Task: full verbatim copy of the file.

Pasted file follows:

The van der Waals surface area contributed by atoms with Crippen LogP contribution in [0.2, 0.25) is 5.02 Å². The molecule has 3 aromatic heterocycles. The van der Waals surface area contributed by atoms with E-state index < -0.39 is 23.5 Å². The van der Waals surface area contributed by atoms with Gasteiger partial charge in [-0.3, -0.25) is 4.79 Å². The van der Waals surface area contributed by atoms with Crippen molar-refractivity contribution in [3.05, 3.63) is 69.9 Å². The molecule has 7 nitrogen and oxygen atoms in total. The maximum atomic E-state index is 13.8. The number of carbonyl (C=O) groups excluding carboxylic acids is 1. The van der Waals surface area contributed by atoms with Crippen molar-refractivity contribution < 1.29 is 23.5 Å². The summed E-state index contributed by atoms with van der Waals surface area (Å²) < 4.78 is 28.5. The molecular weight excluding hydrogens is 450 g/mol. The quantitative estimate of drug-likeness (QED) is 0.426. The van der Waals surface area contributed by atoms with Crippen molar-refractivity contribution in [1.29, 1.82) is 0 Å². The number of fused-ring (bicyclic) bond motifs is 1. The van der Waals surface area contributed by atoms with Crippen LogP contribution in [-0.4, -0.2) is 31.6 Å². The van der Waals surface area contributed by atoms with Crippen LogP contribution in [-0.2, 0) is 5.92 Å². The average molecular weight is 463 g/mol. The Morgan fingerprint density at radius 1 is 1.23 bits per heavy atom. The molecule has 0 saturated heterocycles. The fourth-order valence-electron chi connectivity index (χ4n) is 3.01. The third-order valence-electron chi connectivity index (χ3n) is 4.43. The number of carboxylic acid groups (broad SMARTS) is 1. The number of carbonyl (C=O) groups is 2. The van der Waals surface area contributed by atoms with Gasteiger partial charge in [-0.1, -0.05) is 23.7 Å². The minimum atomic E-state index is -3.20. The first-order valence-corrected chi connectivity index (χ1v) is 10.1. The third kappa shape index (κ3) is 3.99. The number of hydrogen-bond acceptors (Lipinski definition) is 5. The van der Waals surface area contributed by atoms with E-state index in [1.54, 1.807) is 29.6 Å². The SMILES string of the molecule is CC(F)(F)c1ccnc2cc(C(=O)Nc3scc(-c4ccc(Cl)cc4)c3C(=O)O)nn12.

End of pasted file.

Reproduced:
The van der Waals surface area contributed by atoms with Crippen LogP contribution in [0.2, 0.25) is 5.02 Å². The molecule has 3 aromatic heterocycles. The van der Waals surface area contributed by atoms with E-state index < -0.39 is 23.5 Å². The van der Waals surface area contributed by atoms with Gasteiger partial charge in [-0.3, -0.25) is 4.79 Å². The van der Waals surface area contributed by atoms with Crippen molar-refractivity contribution in [3.05, 3.63) is 69.9 Å². The molecule has 7 nitrogen and oxygen atoms in total. The maximum atomic E-state index is 13.8. The number of carbonyl (C=O) groups excluding carboxylic acids is 1. The van der Waals surface area contributed by atoms with Crippen molar-refractivity contribution < 1.29 is 23.5 Å². The summed E-state index contributed by atoms with van der Waals surface area (Å²) < 4.78 is 28.5. The molecular weight excluding hydrogens is 450 g/mol. The quantitative estimate of drug-likeness (QED) is 0.426. The van der Waals surface area contributed by atoms with Crippen molar-refractivity contribution in [1.29, 1.82) is 0 Å². The number of fused-ring (bicyclic) bond motifs is 1. The van der Waals surface area contributed by atoms with Crippen LogP contribution in [-0.4, -0.2) is 31.6 Å². The van der Waals surface area contributed by atoms with Crippen LogP contribution in [-0.2, 0) is 5.92 Å². The average molecular weight is 463 g/mol. The Morgan fingerprint density at radius 1 is 1.23 bits per heavy atom. The molecule has 0 saturated heterocycles. The fourth-order valence-electron chi connectivity index (χ4n) is 3.01. The third-order valence-electron chi connectivity index (χ3n) is 4.43. The number of carboxylic acid groups (broad SMARTS) is 1. The number of carbonyl (C=O) groups is 2. The van der Waals surface area contributed by atoms with Gasteiger partial charge in [-0.1, -0.05) is 23.7 Å². The minimum atomic E-state index is -3.20. The first-order valence-corrected chi connectivity index (χ1v) is 10.1. The third kappa shape index (κ3) is 3.99. The number of hydrogen-bond acceptors (Lipinski definition) is 5. The van der Waals surface area contributed by atoms with E-state index in [1.54, 1.807) is 29.6 Å². The SMILES string of the molecule is CC(F)(F)c1ccnc2cc(C(=O)Nc3scc(-c4ccc(Cl)cc4)c3C(=O)O)nn12.